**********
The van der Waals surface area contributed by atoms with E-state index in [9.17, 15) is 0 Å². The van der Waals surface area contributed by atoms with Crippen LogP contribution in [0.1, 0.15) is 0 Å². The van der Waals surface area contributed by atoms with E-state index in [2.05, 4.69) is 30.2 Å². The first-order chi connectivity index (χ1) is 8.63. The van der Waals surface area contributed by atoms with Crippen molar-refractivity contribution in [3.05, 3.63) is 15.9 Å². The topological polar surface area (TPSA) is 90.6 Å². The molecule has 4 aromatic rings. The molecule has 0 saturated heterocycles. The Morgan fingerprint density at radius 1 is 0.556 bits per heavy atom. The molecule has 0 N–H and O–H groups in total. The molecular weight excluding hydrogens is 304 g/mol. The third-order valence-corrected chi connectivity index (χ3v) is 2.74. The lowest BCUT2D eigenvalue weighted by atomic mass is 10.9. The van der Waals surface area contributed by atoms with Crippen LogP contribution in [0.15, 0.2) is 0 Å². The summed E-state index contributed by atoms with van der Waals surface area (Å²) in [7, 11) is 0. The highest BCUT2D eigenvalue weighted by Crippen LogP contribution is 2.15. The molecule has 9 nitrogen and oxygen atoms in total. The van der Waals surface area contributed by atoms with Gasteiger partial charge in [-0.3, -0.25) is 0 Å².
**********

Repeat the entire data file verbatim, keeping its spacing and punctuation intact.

The van der Waals surface area contributed by atoms with E-state index in [9.17, 15) is 0 Å². The van der Waals surface area contributed by atoms with Crippen LogP contribution in [0.1, 0.15) is 0 Å². The van der Waals surface area contributed by atoms with E-state index in [2.05, 4.69) is 30.2 Å². The first-order chi connectivity index (χ1) is 8.63. The van der Waals surface area contributed by atoms with Crippen molar-refractivity contribution in [3.05, 3.63) is 15.9 Å². The topological polar surface area (TPSA) is 90.6 Å². The molecule has 4 aromatic rings. The molecule has 0 saturated heterocycles. The Morgan fingerprint density at radius 1 is 0.556 bits per heavy atom. The molecule has 0 N–H and O–H groups in total. The molecular weight excluding hydrogens is 304 g/mol. The third-order valence-corrected chi connectivity index (χ3v) is 2.74. The lowest BCUT2D eigenvalue weighted by atomic mass is 10.9. The van der Waals surface area contributed by atoms with Crippen LogP contribution in [0.15, 0.2) is 0 Å². The summed E-state index contributed by atoms with van der Waals surface area (Å²) in [7, 11) is 0. The highest BCUT2D eigenvalue weighted by Crippen LogP contribution is 2.15. The molecule has 9 nitrogen and oxygen atoms in total. The van der Waals surface area contributed by atoms with Gasteiger partial charge in [-0.3, -0.25) is 0 Å².